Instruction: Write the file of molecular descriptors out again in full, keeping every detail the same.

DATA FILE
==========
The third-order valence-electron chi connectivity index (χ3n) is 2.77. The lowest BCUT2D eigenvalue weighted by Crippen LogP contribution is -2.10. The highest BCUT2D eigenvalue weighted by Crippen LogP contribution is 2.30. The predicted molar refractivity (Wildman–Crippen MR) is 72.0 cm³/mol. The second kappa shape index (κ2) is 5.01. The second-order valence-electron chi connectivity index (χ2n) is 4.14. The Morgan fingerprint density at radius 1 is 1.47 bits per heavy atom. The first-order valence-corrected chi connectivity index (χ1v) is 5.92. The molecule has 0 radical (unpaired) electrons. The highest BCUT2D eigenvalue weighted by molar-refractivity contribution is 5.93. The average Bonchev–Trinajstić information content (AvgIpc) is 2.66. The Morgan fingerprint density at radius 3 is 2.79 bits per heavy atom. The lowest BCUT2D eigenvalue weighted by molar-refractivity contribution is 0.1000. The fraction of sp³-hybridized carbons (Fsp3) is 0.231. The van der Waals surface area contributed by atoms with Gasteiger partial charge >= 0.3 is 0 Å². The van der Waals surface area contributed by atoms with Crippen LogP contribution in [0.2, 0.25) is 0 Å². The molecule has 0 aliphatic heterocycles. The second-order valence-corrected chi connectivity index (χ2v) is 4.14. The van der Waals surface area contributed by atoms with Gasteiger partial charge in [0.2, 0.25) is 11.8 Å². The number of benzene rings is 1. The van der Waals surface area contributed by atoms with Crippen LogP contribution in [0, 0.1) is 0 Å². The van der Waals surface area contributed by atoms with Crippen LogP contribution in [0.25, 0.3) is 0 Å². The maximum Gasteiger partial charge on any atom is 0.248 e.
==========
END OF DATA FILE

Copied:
The third-order valence-electron chi connectivity index (χ3n) is 2.77. The lowest BCUT2D eigenvalue weighted by Crippen LogP contribution is -2.10. The highest BCUT2D eigenvalue weighted by Crippen LogP contribution is 2.30. The predicted molar refractivity (Wildman–Crippen MR) is 72.0 cm³/mol. The second kappa shape index (κ2) is 5.01. The second-order valence-electron chi connectivity index (χ2n) is 4.14. The Morgan fingerprint density at radius 1 is 1.47 bits per heavy atom. The first-order valence-corrected chi connectivity index (χ1v) is 5.92. The molecule has 0 radical (unpaired) electrons. The highest BCUT2D eigenvalue weighted by molar-refractivity contribution is 5.93. The average Bonchev–Trinajstić information content (AvgIpc) is 2.66. The Morgan fingerprint density at radius 3 is 2.79 bits per heavy atom. The lowest BCUT2D eigenvalue weighted by molar-refractivity contribution is 0.1000. The fraction of sp³-hybridized carbons (Fsp3) is 0.231. The van der Waals surface area contributed by atoms with Gasteiger partial charge >= 0.3 is 0 Å². The van der Waals surface area contributed by atoms with Crippen LogP contribution in [0.2, 0.25) is 0 Å². The molecule has 0 aliphatic heterocycles. The second-order valence-corrected chi connectivity index (χ2v) is 4.14. The van der Waals surface area contributed by atoms with Gasteiger partial charge in [0.2, 0.25) is 11.8 Å². The number of benzene rings is 1. The van der Waals surface area contributed by atoms with Crippen LogP contribution in [0, 0.1) is 0 Å². The van der Waals surface area contributed by atoms with Crippen LogP contribution in [0.25, 0.3) is 0 Å². The maximum Gasteiger partial charge on any atom is 0.248 e.